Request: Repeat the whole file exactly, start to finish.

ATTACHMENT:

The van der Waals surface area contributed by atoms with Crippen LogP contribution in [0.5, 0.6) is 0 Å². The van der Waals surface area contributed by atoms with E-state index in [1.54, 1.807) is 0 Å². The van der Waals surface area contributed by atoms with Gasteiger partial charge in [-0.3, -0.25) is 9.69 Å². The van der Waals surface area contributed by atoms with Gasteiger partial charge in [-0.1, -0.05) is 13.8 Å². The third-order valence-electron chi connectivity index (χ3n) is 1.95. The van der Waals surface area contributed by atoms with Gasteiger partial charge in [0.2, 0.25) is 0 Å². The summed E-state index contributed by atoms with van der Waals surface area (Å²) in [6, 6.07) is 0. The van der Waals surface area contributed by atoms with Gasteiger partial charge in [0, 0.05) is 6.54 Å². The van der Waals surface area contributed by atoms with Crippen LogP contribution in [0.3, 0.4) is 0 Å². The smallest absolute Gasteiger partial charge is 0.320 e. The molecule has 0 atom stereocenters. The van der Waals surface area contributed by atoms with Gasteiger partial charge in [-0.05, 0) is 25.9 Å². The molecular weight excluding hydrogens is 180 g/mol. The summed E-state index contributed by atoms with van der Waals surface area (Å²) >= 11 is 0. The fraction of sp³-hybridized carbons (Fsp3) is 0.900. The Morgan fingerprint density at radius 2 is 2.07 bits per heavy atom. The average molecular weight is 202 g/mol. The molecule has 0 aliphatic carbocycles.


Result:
The van der Waals surface area contributed by atoms with Crippen LogP contribution in [0.5, 0.6) is 0 Å². The van der Waals surface area contributed by atoms with E-state index in [1.54, 1.807) is 0 Å². The van der Waals surface area contributed by atoms with Gasteiger partial charge in [-0.3, -0.25) is 9.69 Å². The van der Waals surface area contributed by atoms with Gasteiger partial charge in [-0.1, -0.05) is 13.8 Å². The third-order valence-electron chi connectivity index (χ3n) is 1.95. The van der Waals surface area contributed by atoms with Gasteiger partial charge in [0.2, 0.25) is 0 Å². The summed E-state index contributed by atoms with van der Waals surface area (Å²) in [6, 6.07) is 0. The van der Waals surface area contributed by atoms with Gasteiger partial charge in [0, 0.05) is 6.54 Å². The van der Waals surface area contributed by atoms with Crippen LogP contribution in [0.3, 0.4) is 0 Å². The smallest absolute Gasteiger partial charge is 0.320 e. The molecule has 0 atom stereocenters. The van der Waals surface area contributed by atoms with Gasteiger partial charge in [-0.05, 0) is 25.9 Å². The molecular weight excluding hydrogens is 180 g/mol. The summed E-state index contributed by atoms with van der Waals surface area (Å²) >= 11 is 0. The fraction of sp³-hybridized carbons (Fsp3) is 0.900. The Morgan fingerprint density at radius 2 is 2.07 bits per heavy atom. The average molecular weight is 202 g/mol. The molecule has 0 aliphatic carbocycles.